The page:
How Family Mediation has Changed Dramatically Since the COVID-19 Crisis

#LetsContinYU Series, Family Mediation

By Matthew McGrath

Family Mediators are professionals from a range of fields that work to affect positive change in the lives of children and adults and help families enduring difficult times move forward collaboratively. They help families resolve conflict in a practical, safe, and positive manner. But, like so many other industries, when the pandemic hit, family mediators had to adapt to the new normal and learn to serve their clients mainly online.

“Many family mediators have been doing this for years in our offices and then all of a sudden in mid-march we had to make the dramatic shift to speaking to our clients online and learning how to connect,” says Mary-Anne Popescu, an OAFM Accredited Family and Elder Mediator, and Child Protection Mediator, and contributing author to the book, Living Together, Separating, Divorcing: Surviving During a Pandemic.

The biggest challenge for family mediators now is to make a connection with people during online interactions – to reach them in their most difficult moments and try to engage with them. Family Mediators are finding ways to ensure that online venues are still a desirable way to resolve family conflict.  

Families in conflict are also experiencing the added stress of staying in place in their homes, as well as the anxieties that come with the pandemic. Worldwide calls to assaulted women’s, men’s and children’s helplines have experienced a huge surge over the past nine months.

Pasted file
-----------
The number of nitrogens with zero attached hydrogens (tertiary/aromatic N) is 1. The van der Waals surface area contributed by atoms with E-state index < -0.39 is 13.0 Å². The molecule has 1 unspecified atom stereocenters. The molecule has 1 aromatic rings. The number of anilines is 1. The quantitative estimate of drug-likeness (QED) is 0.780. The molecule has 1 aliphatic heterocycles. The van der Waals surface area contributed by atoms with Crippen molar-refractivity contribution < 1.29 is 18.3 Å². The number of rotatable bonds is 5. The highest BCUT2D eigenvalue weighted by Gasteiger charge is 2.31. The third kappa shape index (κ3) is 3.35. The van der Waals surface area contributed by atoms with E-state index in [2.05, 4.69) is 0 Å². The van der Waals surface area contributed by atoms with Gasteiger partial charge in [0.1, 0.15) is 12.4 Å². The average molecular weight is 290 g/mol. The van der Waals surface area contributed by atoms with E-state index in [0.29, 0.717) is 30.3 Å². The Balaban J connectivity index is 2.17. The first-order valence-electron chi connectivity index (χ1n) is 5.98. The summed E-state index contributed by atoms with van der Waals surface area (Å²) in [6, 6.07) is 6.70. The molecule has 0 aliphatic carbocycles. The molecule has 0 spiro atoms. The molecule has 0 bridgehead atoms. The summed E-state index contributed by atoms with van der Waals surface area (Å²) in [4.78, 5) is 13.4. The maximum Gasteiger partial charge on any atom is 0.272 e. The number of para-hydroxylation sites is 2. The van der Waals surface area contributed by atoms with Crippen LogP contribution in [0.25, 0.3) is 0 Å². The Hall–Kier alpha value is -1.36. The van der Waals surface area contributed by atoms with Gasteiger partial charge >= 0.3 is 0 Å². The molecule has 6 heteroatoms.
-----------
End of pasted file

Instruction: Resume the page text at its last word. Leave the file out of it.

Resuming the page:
Family Mediators are trained specifically to deal with family’s in crisis, family’s experiencing change across their family structure, and, now, changes in adapting to the pandemic and staying in close social circles.

The Certificate in Family Mediation prepares students to work closely with families in conflict to help them work through disputes and identify fair and reasonable solutions. Upon graduating from the School of Continuing Studies’ program, students will have the practical experience, emotional intelligence, and expertise to help guide families through conflict safely, respectfully, and ensure an equal voice to all parties, helping to form lasting agreements. 

The School is offering The Certificate in Family Mediation for the first time this January – view our webpage to learn more!


Mary-Anne has served as the Executive Director of the Ontario Association for Family Mediation (OAFM) since 2015. As an OAFM Accredited Family and Elder Mediator, and Child Protection Mediator in private practice, she works to bring peaceful resolutions that have helped hundreds of families adapt to challenges and changes across the life cycle. Mary-Anne is a roster mediator for the Office of the Independent Police Review Director (OIPRD) and the Ministry of Government and Consumer Services. She also serves as an Assistant Trainer in the Elder Mediation program at OAFM. In 2020, in response to the global pandemic, Mary-Anne became a Certified Online Mediator.

Mary-Anne is passionate about promoting public access to justice, and has been a facilitator for the Home Court Advantage Summit, as well as the Legal Innovation Zone’s technology initiative to expand equitable access to alternative and non-adversarial services for families. Mary-Anne is a regular guest on the Mediation Station radio program and presenter at various institutions, including Elder Abuse Prevention Ontario, Canadian Domestic Homicide Prevention Initiative, Osgoode Hall Law School and the International Federation on Ageing. In 2020, Mary-Anne was a contributing author to the book, Living Together, Separating, Divorcing: Surviving During a Pandemic.